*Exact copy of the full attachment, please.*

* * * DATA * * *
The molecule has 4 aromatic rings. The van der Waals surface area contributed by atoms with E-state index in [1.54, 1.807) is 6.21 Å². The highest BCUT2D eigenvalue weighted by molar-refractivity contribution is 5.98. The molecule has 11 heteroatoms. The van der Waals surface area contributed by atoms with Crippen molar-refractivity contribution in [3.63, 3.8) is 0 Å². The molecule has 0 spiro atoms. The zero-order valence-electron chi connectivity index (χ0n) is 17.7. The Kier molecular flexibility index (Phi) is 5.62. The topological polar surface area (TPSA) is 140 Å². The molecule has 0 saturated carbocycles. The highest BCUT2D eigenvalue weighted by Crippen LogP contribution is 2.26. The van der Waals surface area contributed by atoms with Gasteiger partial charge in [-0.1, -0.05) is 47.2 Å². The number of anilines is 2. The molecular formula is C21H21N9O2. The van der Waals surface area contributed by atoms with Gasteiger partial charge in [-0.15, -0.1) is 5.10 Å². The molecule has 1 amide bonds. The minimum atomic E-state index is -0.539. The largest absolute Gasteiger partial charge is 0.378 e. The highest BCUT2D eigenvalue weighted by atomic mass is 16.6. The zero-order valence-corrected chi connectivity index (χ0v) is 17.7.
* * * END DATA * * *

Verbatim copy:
The molecule has 4 aromatic rings. The van der Waals surface area contributed by atoms with E-state index in [1.54, 1.807) is 6.21 Å². The highest BCUT2D eigenvalue weighted by molar-refractivity contribution is 5.98. The molecule has 11 heteroatoms. The van der Waals surface area contributed by atoms with Crippen molar-refractivity contribution in [3.63, 3.8) is 0 Å². The molecule has 0 spiro atoms. The zero-order valence-electron chi connectivity index (χ0n) is 17.7. The Kier molecular flexibility index (Phi) is 5.62. The topological polar surface area (TPSA) is 140 Å². The molecule has 0 saturated carbocycles. The highest BCUT2D eigenvalue weighted by Crippen LogP contribution is 2.26. The van der Waals surface area contributed by atoms with Gasteiger partial charge in [-0.1, -0.05) is 47.2 Å². The number of anilines is 2. The molecular formula is C21H21N9O2. The van der Waals surface area contributed by atoms with Gasteiger partial charge in [-0.15, -0.1) is 5.10 Å². The molecule has 1 amide bonds. The minimum atomic E-state index is -0.539. The largest absolute Gasteiger partial charge is 0.378 e. The highest BCUT2D eigenvalue weighted by atomic mass is 16.6. The zero-order valence-corrected chi connectivity index (χ0v) is 17.7.